develooper Front page | perl.perl5.porters | Postings from December 2014

All I want for Christmas is: Destructive unpack()

Thread Next
From:
Paul "LeoNerd" Evans
Date:
December 25, 2014 15:03
Subject:
All I want for Christmas is: Destructive unpack()
Message ID:
20141225150315.13a973a0@shy.leonerd.org.uk
The pack() function is great for really easily building strings, or
outputting to files, binary structured data:

  sub strpack_elem
  {
    my $self = shift;
    my ( $key, $value ) = @_;
    $self->{str} .= pack( "N/a* N/a*", $key, $value );
  }

  sub fpack_elem
  {
    my $self = shift;
    my ( $key, $value ) = @_;
    $self->print( pack( "N/a* N/a*", $key, $value ) );
  }

This works great because the string-contact operator and $fh->print
operation both append new data to the output, and advances the position
so the next append operation will work correctly.

The same however, sadly cannot be said of unpack(). All that unpack()
can do is return values by looking at the string of input you give it.
That string MUST be long enough, or it fails in non-obvious ways [1].
Further, unpack gives no hint on how many bytes of input it wanted to
consume, requiring any of several additional hacks to get that length
somehow. About the neatest I could write the converse operations to
theabove is

  sub strunpack_elem
  {
    my $self = shift;
    length $self->{str} >= 4 or die "Need more";
    my ( $keylen ) = unpack( "N", $self->{str} );
    length $self->{str} >= 8 + $keylen or die "Need more";
    my ( $vallen ) = unpack( "N", substr $self->{str}, 4 + $keylen, 4 );
    length $self->{str} >= 8 + $keylen + $vallen or die "Need more";

    # Now committed
    substr( $self->{str}, 0, 4, "" ); # keylen
    my $key = substr( $self->{str}, 0, $keylen, "" );
    substr( $self->{str}, 0, 4, "" ); # vallen
    my $val = substr( $self->{str}, 0, $vallen, "" );

    return ( $key, $val );
  }

  sub funpack_elem
  {
    my $self = shift;
    my $buf = $self->read( 4 );
    my ( $keylen ) = unpack( "N", $buf );
    my $key = $self->read( $keylen );

    $buf = $self->read( 4 );
    my ( $vallen ) = unpack( "N", $buf );
    my $val = $self->read( $vallen );

    return ( $key, $val );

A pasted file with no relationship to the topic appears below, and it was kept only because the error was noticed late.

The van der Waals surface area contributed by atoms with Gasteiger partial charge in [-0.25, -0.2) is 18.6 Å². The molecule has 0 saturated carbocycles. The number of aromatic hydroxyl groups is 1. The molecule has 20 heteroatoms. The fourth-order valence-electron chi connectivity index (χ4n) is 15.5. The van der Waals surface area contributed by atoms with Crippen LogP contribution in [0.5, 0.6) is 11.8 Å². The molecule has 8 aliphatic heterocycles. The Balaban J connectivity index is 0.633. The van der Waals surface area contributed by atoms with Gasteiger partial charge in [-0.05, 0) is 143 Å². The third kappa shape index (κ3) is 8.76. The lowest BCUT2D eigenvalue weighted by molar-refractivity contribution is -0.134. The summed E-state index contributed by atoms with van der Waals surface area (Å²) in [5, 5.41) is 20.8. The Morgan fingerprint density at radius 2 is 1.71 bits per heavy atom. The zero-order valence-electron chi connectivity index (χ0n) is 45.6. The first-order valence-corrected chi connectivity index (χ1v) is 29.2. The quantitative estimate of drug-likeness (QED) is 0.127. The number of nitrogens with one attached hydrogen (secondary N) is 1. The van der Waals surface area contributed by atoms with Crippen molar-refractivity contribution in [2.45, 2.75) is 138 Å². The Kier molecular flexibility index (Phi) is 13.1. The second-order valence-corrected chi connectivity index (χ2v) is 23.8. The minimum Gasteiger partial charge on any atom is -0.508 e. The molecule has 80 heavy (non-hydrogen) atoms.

}

I think we can all agree that the latter functions are much more
horrible and less readable than the pack versions - these make the
logic much harder to see, for all the machinery noise in the middle. 

I wrote a C library called "libpack", somewhat based on Perl's
pack/unpack functions [2]. This library has a bunch of destructive
unpack functions which consume bytes of the input string or filehandle
as they go, meaning the equivalents of the above are much neater to
write. It would be nice to have some of the neatness of that, in Perl
as well.

-----

In summary:

  I'd like Perl to provide destructive unpack()-like functions to work
  on a string buffer or a filehandle, atomically reading and consuming
  input data as they go, to either return the full result or take no
  action.

-----

[1]: consider the following:

  eval: [ unpack "N", "abcd" ]
  [ '1633837924' ]                   # OK

  eval: [ unpack "N", "abc" ]
  [  ]                               # Fair enough

  eval: [ unpack "N n", "abc" ]
  [ '24930' ]                        # Uhhmm....

  eval: [ unpack "N a2", "abc" ]
  [ 'ab' ]                           # Go home unpack(), you are drunk


[2]: http://www.leonerd.org.uk/code/libpack/doc.html


-- 
Paul "LeoNerd" Evans

leonerd@leonerd.org.uk
http://www.leonerd.org.uk/  |  https://metacpan.org/author/PEVANS

Thread Next


nntp.perl.org: Perl Programming lists via nntp and http.
Comments to Ask Bjørn Hansen at ask@perl.org | Group listing | About